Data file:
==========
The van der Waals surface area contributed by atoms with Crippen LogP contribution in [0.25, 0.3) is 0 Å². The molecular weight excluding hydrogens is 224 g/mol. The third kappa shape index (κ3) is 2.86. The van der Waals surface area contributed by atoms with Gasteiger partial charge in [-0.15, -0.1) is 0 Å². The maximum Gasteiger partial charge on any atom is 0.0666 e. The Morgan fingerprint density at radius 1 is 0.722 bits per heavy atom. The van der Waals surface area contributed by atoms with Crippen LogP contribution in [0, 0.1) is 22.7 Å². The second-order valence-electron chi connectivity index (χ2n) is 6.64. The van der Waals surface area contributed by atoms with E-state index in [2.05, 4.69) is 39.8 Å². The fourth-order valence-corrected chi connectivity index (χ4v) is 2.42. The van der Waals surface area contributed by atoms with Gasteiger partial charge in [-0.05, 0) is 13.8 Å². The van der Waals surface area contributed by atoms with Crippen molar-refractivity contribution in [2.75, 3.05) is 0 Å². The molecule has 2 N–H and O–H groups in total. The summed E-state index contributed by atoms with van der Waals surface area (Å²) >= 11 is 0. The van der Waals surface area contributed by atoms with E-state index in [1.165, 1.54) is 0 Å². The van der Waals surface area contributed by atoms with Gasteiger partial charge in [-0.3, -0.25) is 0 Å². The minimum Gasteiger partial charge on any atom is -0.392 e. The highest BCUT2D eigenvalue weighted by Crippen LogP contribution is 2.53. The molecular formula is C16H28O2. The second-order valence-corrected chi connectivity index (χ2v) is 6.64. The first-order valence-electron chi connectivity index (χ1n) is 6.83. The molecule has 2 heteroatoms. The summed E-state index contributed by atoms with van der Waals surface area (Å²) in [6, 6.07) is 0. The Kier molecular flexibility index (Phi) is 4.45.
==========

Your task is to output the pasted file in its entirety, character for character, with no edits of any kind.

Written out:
The van der Waals surface area contributed by atoms with Crippen LogP contribution in [0.25, 0.3) is 0 Å². The molecular weight excluding hydrogens is 224 g/mol. The third kappa shape index (κ3) is 2.86. The van der Waals surface area contributed by atoms with Gasteiger partial charge in [-0.15, -0.1) is 0 Å². The maximum Gasteiger partial charge on any atom is 0.0666 e. The Morgan fingerprint density at radius 1 is 0.722 bits per heavy atom. The van der Waals surface area contributed by atoms with Crippen LogP contribution in [0, 0.1) is 22.7 Å². The second-order valence-electron chi connectivity index (χ2n) is 6.64. The van der Waals surface area contributed by atoms with E-state index in [2.05, 4.69) is 39.8 Å². The fourth-order valence-corrected chi connectivity index (χ4v) is 2.42. The van der Waals surface area contributed by atoms with Gasteiger partial charge in [-0.05, 0) is 13.8 Å². The van der Waals surface area contributed by atoms with Crippen molar-refractivity contribution in [2.75, 3.05) is 0 Å². The molecule has 2 N–H and O–H groups in total. The summed E-state index contributed by atoms with van der Waals surface area (Å²) >= 11 is 0. The van der Waals surface area contributed by atoms with E-state index in [1.165, 1.54) is 0 Å². The van der Waals surface area contributed by atoms with Gasteiger partial charge in [-0.3, -0.25) is 0 Å². The minimum Gasteiger partial charge on any atom is -0.392 e. The highest BCUT2D eigenvalue weighted by Crippen LogP contribution is 2.53. The molecular formula is C16H28O2. The second-order valence-corrected chi connectivity index (χ2v) is 6.64. The first-order valence-electron chi connectivity index (χ1n) is 6.83. The molecule has 2 heteroatoms. The summed E-state index contributed by atoms with van der Waals surface area (Å²) in [6, 6.07) is 0. The Kier molecular flexibility index (Phi) is 4.45.